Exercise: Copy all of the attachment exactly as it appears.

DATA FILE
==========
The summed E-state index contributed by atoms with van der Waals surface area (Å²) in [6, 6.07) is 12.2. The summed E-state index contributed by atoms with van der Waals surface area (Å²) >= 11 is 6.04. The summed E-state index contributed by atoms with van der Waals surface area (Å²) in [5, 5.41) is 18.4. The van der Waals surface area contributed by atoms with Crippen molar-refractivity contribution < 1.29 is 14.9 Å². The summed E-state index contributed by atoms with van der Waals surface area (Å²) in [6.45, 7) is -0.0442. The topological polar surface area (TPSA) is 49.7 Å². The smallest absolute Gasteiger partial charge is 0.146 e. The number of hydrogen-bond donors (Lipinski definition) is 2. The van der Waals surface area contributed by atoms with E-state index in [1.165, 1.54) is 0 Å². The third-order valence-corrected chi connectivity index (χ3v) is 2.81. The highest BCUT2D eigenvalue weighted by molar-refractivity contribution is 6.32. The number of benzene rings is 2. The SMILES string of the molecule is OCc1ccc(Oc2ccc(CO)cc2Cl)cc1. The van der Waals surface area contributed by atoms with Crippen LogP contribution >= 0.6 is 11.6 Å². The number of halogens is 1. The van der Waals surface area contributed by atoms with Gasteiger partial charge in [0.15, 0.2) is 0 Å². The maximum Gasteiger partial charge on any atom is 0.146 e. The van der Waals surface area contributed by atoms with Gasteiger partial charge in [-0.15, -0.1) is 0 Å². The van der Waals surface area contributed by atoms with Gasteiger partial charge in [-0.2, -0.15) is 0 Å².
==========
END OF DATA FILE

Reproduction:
The summed E-state index contributed by atoms with van der Waals surface area (Å²) in [6, 6.07) is 12.2. The summed E-state index contributed by atoms with van der Waals surface area (Å²) >= 11 is 6.04. The summed E-state index contributed by atoms with van der Waals surface area (Å²) in [5, 5.41) is 18.4. The van der Waals surface area contributed by atoms with Crippen molar-refractivity contribution < 1.29 is 14.9 Å². The summed E-state index contributed by atoms with van der Waals surface area (Å²) in [6.45, 7) is -0.0442. The topological polar surface area (TPSA) is 49.7 Å². The smallest absolute Gasteiger partial charge is 0.146 e. The number of hydrogen-bond donors (Lipinski definition) is 2. The van der Waals surface area contributed by atoms with E-state index in [1.165, 1.54) is 0 Å². The third-order valence-corrected chi connectivity index (χ3v) is 2.81. The highest BCUT2D eigenvalue weighted by molar-refractivity contribution is 6.32. The number of benzene rings is 2. The SMILES string of the molecule is OCc1ccc(Oc2ccc(CO)cc2Cl)cc1. The van der Waals surface area contributed by atoms with Crippen LogP contribution >= 0.6 is 11.6 Å². The number of halogens is 1. The van der Waals surface area contributed by atoms with Gasteiger partial charge in [0.15, 0.2) is 0 Å². The maximum Gasteiger partial charge on any atom is 0.146 e. The van der Waals surface area contributed by atoms with Gasteiger partial charge in [-0.15, -0.1) is 0 Å². The van der Waals surface area contributed by atoms with Gasteiger partial charge in [-0.2, -0.15) is 0 Å².